The Global Fund vice-chair Roslyn Morauta is a former first lady of PNG. Morauta told The Lancet money was redistributed to tackle Covid, leading ultimately to shortages in other areas.
This should not have happened, she said, as money from international donors had been set aside to tackle Covid. It had bad effects on a weak health system, in a country with an increasing population, many of whom are poor.
“You are seeing that now with closure of services,” she said. “You cannot underestimate how badly broken and dysfunctional the health system is. The waste in the system is extraordinary. Workers may work for months and not get paid.”
Government officials did not respond to requests for comment.
In Rabaul, Al Maha, deputy chief physician for the New Guinea islands, said deaths at home have soared.
Many might be undetected Covid deaths, but there could be other causes. Locally around half of the Covid cases have been in health workers which has put patients off presenting to hospital, explained Maha.
At one time, he said, villagers were putting up barricades and even throwing their own relatives out of home due to fear of COVID-19. In such conditions it has been impossible to adequately run routine clinics, including a once very active home visiting service for tuberculosis.
“We had several facilities all shut down at the same time. We have had big gaps in clinic attendance,” said Maha, adding that he had seen cases of treatment failure in people with HIV/AIDS related to not obtaining or taking their antiretroviral medications.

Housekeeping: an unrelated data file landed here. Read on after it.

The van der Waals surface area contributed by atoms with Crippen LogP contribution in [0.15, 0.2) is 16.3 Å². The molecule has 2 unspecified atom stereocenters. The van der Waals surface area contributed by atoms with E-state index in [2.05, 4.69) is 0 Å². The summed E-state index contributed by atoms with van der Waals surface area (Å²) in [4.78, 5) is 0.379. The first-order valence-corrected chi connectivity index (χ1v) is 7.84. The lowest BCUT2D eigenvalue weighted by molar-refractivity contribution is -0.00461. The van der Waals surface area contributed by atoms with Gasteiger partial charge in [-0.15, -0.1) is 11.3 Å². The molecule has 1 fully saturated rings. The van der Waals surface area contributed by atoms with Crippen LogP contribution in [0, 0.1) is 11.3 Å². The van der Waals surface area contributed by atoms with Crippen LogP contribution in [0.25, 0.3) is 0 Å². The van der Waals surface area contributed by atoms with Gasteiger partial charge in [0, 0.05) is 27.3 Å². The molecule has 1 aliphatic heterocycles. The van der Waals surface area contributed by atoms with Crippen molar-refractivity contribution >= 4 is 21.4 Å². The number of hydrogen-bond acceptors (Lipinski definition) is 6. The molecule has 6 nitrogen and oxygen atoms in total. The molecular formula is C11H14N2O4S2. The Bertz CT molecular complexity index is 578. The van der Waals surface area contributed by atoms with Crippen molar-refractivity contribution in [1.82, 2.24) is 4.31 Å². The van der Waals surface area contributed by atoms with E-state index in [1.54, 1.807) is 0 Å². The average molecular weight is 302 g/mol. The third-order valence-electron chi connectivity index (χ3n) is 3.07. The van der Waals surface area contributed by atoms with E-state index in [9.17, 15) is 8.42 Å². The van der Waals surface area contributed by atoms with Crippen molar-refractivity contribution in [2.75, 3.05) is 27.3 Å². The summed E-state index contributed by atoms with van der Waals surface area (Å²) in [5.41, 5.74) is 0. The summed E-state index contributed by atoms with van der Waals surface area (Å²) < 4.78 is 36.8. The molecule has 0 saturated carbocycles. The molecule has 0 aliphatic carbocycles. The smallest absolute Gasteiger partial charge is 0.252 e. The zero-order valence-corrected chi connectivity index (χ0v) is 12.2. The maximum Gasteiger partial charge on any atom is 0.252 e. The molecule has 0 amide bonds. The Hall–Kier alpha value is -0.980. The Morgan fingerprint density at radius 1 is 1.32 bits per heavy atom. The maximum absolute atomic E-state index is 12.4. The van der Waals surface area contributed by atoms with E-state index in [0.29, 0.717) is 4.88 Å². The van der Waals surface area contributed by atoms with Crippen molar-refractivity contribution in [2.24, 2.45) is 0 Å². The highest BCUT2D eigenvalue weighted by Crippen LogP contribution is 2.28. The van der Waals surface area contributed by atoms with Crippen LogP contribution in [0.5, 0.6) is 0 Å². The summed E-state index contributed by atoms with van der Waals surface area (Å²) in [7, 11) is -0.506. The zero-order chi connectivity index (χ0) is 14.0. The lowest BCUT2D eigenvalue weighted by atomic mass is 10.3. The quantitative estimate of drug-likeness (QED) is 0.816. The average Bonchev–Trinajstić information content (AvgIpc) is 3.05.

In Port Moresby General Hospital, recently over-run with Covid cases, Josephine Telenge, infection prevention and control coordinator, described a similar picture.
Many clinics had been shut and patients who needed to collect regular medications for tuberculosis and HIV/AIDS could not get them: “Our patients did not know where to go. All of the other clinics were also closed,” said Telenge.
Common diseases like malaria were only being diagnosed as emergencies, and follow-up of infectious diseases was not really happening, Telenge explained. With the hospital now admitting as many as 150 patients with Covid a day, the problem is not going away, although the tuberculosis clinic at least has now reopened.
Medical microbiologist Gabriella Ak said testing for HIV/AIDS in Port Moresby General Hospital had decreased by 15% in 2020 and 2021 compared with previous years, while malaria testing had dropped by 32%, reflecting the current thinking of clinicians as much as failure of patients to present.
“Numbers have gone really down. They have just put everything on the shelf and are just concentrating on Covid. Clinicians have just gone Covid crazy and are leaving everything else.”
Besides the three diseases that The Global Fund focuses on, Ak said the hospital had also recently had some nasty cases of sepsis and badly infected scabies.
Health officials dealing with each of tuberculosis, HIV/AIDS, and malaria also said they had seen the effects of the pandemic on routine care. Reporting of tuberculosis cases stood at 30,411 in 2020, a drop of 6·7% on 2019, according to National Department of Health figures.